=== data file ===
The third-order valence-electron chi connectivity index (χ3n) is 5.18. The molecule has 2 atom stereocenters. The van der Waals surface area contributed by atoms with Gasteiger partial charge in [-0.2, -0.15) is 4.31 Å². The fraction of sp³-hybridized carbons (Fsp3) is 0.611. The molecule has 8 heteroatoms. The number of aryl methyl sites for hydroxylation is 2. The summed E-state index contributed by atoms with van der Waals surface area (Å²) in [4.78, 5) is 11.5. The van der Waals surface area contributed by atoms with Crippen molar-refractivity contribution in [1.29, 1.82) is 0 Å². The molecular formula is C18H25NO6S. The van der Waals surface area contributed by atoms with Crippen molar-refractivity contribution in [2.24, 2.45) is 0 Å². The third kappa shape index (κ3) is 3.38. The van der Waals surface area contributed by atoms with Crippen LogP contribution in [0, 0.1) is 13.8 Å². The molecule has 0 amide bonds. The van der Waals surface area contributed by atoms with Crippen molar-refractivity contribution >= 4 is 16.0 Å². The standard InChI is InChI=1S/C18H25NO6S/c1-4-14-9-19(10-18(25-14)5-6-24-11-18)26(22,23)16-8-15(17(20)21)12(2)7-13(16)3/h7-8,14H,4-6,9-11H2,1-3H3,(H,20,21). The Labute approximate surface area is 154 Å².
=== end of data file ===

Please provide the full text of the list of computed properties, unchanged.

The third-order valence-electron chi connectivity index (χ3n) is 5.18. The molecule has 2 atom stereocenters. The van der Waals surface area contributed by atoms with Gasteiger partial charge in [-0.2, -0.15) is 4.31 Å². The fraction of sp³-hybridized carbons (Fsp3) is 0.611. The molecule has 8 heteroatoms. The number of aryl methyl sites for hydroxylation is 2. The summed E-state index contributed by atoms with van der Waals surface area (Å²) in [4.78, 5) is 11.5. The van der Waals surface area contributed by atoms with Crippen molar-refractivity contribution in [1.29, 1.82) is 0 Å². The molecular formula is C18H25NO6S. The van der Waals surface area contributed by atoms with Crippen molar-refractivity contribution in [2.24, 2.45) is 0 Å². The third kappa shape index (κ3) is 3.38. The van der Waals surface area contributed by atoms with Crippen LogP contribution in [0, 0.1) is 13.8 Å². The molecule has 0 amide bonds. The van der Waals surface area contributed by atoms with Crippen molar-refractivity contribution >= 4 is 16.0 Å². The standard InChI is InChI=1S/C18H25NO6S/c1-4-14-9-19(10-18(25-14)5-6-24-11-18)26(22,23)16-8-15(17(20)21)12(2)7-13(16)3/h7-8,14H,4-6,9-11H2,1-3H3,(H,20,21). The Labute approximate surface area is 154 Å².